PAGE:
WVXU: Supreme Court temporarily blocks key air pollution regulations

Last week’s US Supreme Court decision, which temporarily blocked key air pollution regulations established by the Environmental Protection Agency (EPA), was just one in a line of recent rulings over the past two years significantly impacting the EPA’s authority to limit pollution in air and water.  In last Thursday’s decision, the court ruled that the emissions-reductions standards set by the plan were likely to cause “irreparable harm” to almost half the states unless the court halted the rule pending further review by the U.S. Court of Appeals for the District of Columbia. 

Cincinnati Law’s Professor Brad Mank spoke with WVXU about the impact of the most recent decision, stating that “The Ohio v. EPA decision will continue to worsen air quality, especially on the East Coast.

“In the short-term, this is a decision environmentalists won't like,” Mank said. “It's not good for the environment and it does show a kind of general trend that the current Supreme Court doesn't really like to give deference to agencies.”

About The Good Neighbor Plan

The EPA established the Good Neighbor Plan to ensure compliance with the 2015 Ozone National Ambient Air Quality Standards law. To carry out the law’s mandate, the EPA required “upwind” states to reduce air pollution affecting “downwind” states. Under the Good Neighbor rule, states are first given the chance to create a plan that complies with agency’s ozone guidelines. If a state fails to submit an adequate plan, the EPA then designs a compliance plan for the state. In February 2023, the EPA determined that 23 states had not provided sufficient plans and the agency then decided to implement its own emissions-control program for those states.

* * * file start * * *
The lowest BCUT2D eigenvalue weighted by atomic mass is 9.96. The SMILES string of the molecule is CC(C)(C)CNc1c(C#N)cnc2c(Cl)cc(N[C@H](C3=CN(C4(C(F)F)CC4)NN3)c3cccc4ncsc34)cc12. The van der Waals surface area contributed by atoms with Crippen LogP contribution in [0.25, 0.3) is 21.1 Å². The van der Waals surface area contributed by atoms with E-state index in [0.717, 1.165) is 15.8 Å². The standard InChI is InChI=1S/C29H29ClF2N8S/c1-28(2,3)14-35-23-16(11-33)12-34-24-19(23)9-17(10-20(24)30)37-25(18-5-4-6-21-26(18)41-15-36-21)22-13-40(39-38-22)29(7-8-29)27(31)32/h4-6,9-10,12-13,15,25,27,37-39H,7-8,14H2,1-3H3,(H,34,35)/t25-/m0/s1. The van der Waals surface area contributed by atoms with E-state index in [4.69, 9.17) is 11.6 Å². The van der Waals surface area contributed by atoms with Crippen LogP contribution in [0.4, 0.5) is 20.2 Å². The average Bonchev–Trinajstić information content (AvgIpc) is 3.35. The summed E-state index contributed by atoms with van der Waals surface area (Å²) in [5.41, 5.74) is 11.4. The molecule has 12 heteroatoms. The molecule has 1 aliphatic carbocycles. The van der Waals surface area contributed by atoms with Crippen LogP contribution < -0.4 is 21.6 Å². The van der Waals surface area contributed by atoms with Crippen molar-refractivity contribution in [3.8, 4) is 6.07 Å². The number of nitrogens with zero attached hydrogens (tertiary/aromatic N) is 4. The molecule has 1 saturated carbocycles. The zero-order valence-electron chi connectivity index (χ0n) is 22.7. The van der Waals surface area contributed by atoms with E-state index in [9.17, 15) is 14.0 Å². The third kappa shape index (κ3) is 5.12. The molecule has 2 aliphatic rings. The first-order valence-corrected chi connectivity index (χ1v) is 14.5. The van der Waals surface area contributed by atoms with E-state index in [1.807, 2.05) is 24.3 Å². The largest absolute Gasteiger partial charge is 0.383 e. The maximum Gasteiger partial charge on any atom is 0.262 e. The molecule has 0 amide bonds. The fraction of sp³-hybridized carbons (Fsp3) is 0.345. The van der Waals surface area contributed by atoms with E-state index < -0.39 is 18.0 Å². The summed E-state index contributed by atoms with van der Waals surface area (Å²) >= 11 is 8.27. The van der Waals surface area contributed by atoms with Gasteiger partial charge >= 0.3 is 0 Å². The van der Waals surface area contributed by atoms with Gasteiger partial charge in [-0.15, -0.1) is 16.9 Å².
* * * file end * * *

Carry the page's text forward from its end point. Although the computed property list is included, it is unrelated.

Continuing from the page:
Ohio, along with several other states, large industrial companies, and trade associations, challenged the EPA plan in court. They contended that the agency’s “dictatorial approach” failed to adequately consider the legal and practical implications of substituting its own plan for the state plans. The opponents also argued that the plan’s implementation would cause significant economic and operational harm, particularly by forcing states to undertake costly modifications to their power plants while judicial review is pending in the U.S. Court of Appeals for the District of Columbia.

Read more about the decision, its impact, and Professor Mank’s commentary in the story “Supreme Court temporarily blocks key air pollution regulations".  

Lead photo: istockphoto.com

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